Shadows of Tehran over Iraq
Iran's five-day effort in Najaf raises concerns for US over how much pull Iran possesses.
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Experts say Iran has been actively setting up "networks" in Iraq to be made ready to destabilize things in case of any US action against Iran. "The Iranians want to be in a position to meddle. They will gather intelligence, maybe collect weapons, to exploit a situation if America were to attack them," says the CPA adviser. "If you are Iranian, it would be sensible to create networks."Skip to next paragraph
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The US standoff with Sadr stems from an arrest warrant issued for the cleric over the murder of a moderate rival in Najaf a year ago, the arrest of his top aide, and closure of his newspaper. As violent clashes erupted across southern Iraq, the US vowed to "capture or kill" the cleric.
A 2,500-strong US force last week encircled Najaf and Sadr's base at nearby Kufa. Grand Ayatollah Ali Al-Sistani, who commands a broad following, has warned Sadr not to bring his fight into the holy cities. Still, on Thursday, Mr. Sistani issued a fatwa that US troops entering Karbala or Najaf would be crossing a "red line."
Sadr speaking at Friday prayers in Kufa, flatly refused to disband the Mahdi army under any circumstance - a key US demand.
Into this maelstrom stepped the Iran mediation effort last week, led by Foreign Ministry envoy Hossein Sadegi. The visit was overshadowed by the death of an Iranian diplomat, who was gunned down in his car on Thursday, as the delegation arrived.
The Iran team met a US diplomat, in a rare face-to-face session, and numerous Iraqi officials and clerics. A planned meeting with Grand Ayatollah Sistani in Najaf never took place; Sadr was not on the schedule.
"We had a firm message for the Iranians across the board ... to be constructive, not destructive," said CPA spokesman Dan Senor. "There is no role for the Iranians, from our perspective, in the Sadr situation [which] should be resolved by Iraqis."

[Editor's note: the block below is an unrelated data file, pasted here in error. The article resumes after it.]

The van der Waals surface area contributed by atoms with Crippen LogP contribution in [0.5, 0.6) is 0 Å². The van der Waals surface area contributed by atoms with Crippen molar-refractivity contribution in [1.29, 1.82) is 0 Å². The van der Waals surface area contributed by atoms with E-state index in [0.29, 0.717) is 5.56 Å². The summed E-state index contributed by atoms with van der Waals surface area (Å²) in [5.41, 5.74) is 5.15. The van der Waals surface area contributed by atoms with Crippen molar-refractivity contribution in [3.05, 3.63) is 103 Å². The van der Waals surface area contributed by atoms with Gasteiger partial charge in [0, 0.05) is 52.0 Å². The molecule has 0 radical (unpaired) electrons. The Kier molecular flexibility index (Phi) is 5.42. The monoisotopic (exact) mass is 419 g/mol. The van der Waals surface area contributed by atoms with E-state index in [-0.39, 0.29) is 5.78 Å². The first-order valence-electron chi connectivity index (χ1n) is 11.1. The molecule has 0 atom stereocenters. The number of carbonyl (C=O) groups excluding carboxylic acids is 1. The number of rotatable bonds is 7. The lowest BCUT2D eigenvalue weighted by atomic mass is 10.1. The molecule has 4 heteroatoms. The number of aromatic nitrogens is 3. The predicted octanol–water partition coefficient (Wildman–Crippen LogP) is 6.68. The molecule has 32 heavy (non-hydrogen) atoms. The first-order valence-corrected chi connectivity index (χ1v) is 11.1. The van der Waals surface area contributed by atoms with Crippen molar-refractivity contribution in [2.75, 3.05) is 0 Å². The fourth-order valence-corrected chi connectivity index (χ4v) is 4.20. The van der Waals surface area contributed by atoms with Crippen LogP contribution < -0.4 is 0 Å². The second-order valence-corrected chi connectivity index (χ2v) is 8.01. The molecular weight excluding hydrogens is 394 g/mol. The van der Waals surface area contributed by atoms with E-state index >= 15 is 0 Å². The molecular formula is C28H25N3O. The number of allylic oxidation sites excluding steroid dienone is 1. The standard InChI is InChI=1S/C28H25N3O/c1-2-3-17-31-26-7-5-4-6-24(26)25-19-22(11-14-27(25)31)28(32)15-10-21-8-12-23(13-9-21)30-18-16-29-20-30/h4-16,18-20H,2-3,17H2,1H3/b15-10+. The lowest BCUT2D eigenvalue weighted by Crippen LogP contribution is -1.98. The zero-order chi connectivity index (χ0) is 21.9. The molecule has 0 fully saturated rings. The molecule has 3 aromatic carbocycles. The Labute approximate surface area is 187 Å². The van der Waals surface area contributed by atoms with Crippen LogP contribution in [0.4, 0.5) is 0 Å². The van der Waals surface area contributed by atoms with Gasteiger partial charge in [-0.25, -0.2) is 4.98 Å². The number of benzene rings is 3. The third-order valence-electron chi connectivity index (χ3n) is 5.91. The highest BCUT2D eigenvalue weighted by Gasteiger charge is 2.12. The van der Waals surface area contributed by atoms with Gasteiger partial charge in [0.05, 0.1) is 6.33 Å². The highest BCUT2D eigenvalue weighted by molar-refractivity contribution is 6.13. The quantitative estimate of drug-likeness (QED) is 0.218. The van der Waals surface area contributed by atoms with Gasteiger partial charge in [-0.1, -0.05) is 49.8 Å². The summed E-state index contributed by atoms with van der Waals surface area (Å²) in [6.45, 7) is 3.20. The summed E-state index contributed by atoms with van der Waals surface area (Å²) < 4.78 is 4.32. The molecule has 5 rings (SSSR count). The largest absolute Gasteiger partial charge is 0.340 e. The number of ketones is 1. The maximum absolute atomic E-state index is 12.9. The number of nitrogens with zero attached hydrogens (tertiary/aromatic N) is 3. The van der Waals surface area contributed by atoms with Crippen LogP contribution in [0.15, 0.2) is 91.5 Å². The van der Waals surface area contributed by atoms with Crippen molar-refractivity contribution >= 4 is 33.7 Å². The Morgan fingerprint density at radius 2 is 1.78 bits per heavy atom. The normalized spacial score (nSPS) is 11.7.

"There is no doubt, bad or good, Iran has some influence in Iraq," counters Davoud Hermidas Bavand, a professor with Iran's official Center for Political and International Studies in Tehran. He says Iran has been "accommodating" of US interests. "If [America] is faced with ever increasing difficulties, they will look for a scapegoat."
US officials have long suggested that Sadr receives direct support from Iran's Revolutionary Guard and Lebanon's Hizbullah. One London-based Al-Sharq al-Awsat newspaper quoted what it called a Revolutionary Guard source who described three military camps on the Iran-Iraq border for up to 1,200Mahdi army recruits.
Sadr's theological link to Iran is clear: he follows hard-line Iranian Ayatollah Kazem al-Haeri, who was appointed successor to his popular father, killed by Baathists in 1999.
But experts say the al-Haeri-Sadr link is overblown. "I don't think Moqtada Sadr is taking directions from [Iran's religious center] Qom or Tehran. I think he is independent from Iran," writes David Patel, a political scientist at Stanford University, who has been conducting research in southern Iraq. "If the Iranian hardliners wanted to back a player in Iraq, it would be one of the large SCIRI/Badr [Shiite exile groups once based in Iran] offices, not Moqtada Sadr."
Even Sadr's mentor in Iran called for Iraqis to "observe patience."